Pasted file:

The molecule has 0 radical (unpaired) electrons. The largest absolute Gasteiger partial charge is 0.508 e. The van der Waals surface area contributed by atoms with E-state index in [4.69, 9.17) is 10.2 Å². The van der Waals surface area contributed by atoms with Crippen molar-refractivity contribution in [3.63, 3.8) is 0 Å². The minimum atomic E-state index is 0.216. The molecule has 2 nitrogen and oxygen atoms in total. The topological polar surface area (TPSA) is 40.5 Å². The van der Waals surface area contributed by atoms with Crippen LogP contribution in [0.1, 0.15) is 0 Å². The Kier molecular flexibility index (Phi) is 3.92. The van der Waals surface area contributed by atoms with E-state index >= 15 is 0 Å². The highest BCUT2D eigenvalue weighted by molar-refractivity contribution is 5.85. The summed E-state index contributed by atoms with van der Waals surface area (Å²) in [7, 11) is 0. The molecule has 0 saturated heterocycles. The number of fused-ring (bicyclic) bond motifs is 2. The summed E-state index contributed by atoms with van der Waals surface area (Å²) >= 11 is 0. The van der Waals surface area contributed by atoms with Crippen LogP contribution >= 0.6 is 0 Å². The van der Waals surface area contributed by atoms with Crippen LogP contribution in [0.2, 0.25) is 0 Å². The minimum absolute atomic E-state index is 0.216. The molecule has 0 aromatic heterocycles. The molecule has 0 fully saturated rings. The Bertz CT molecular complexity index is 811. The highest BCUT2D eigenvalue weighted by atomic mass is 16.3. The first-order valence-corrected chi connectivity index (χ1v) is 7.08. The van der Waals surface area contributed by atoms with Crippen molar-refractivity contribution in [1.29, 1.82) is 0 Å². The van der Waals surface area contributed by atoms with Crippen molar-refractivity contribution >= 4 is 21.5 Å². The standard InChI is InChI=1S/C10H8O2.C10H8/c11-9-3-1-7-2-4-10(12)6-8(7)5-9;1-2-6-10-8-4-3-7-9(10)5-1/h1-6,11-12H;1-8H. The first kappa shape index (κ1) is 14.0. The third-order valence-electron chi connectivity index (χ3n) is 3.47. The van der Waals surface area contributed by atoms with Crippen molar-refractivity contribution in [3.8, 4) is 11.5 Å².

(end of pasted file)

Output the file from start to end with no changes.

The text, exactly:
The molecule has 0 radical (unpaired) electrons. The largest absolute Gasteiger partial charge is 0.508 e. The van der Waals surface area contributed by atoms with E-state index in [4.69, 9.17) is 10.2 Å². The van der Waals surface area contributed by atoms with Crippen molar-refractivity contribution in [3.63, 3.8) is 0 Å². The minimum atomic E-state index is 0.216. The molecule has 2 nitrogen and oxygen atoms in total. The topological polar surface area (TPSA) is 40.5 Å². The van der Waals surface area contributed by atoms with Crippen LogP contribution in [0.1, 0.15) is 0 Å². The Kier molecular flexibility index (Phi) is 3.92. The van der Waals surface area contributed by atoms with E-state index >= 15 is 0 Å². The highest BCUT2D eigenvalue weighted by molar-refractivity contribution is 5.85. The summed E-state index contributed by atoms with van der Waals surface area (Å²) in [7, 11) is 0. The molecule has 0 saturated heterocycles. The number of fused-ring (bicyclic) bond motifs is 2. The summed E-state index contributed by atoms with van der Waals surface area (Å²) >= 11 is 0. The van der Waals surface area contributed by atoms with Crippen LogP contribution >= 0.6 is 0 Å². The van der Waals surface area contributed by atoms with Crippen LogP contribution in [0.2, 0.25) is 0 Å². The minimum absolute atomic E-state index is 0.216. The molecule has 0 aromatic heterocycles. The molecule has 0 fully saturated rings. The Bertz CT molecular complexity index is 811. The highest BCUT2D eigenvalue weighted by atomic mass is 16.3. The first-order valence-corrected chi connectivity index (χ1v) is 7.08. The van der Waals surface area contributed by atoms with Crippen molar-refractivity contribution in [1.29, 1.82) is 0 Å². The van der Waals surface area contributed by atoms with Crippen molar-refractivity contribution >= 4 is 21.5 Å². The standard InChI is InChI=1S/C10H8O2.C10H8/c11-9-3-1-7-2-4-10(12)6-8(7)5-9;1-2-6-10-8-4-3-7-9(10)5-1/h1-6,11-12H;1-8H. The first kappa shape index (κ1) is 14.0. The third-order valence-electron chi connectivity index (χ3n) is 3.47. The van der Waals surface area contributed by atoms with Crippen molar-refractivity contribution in [3.8, 4) is 11.5 Å².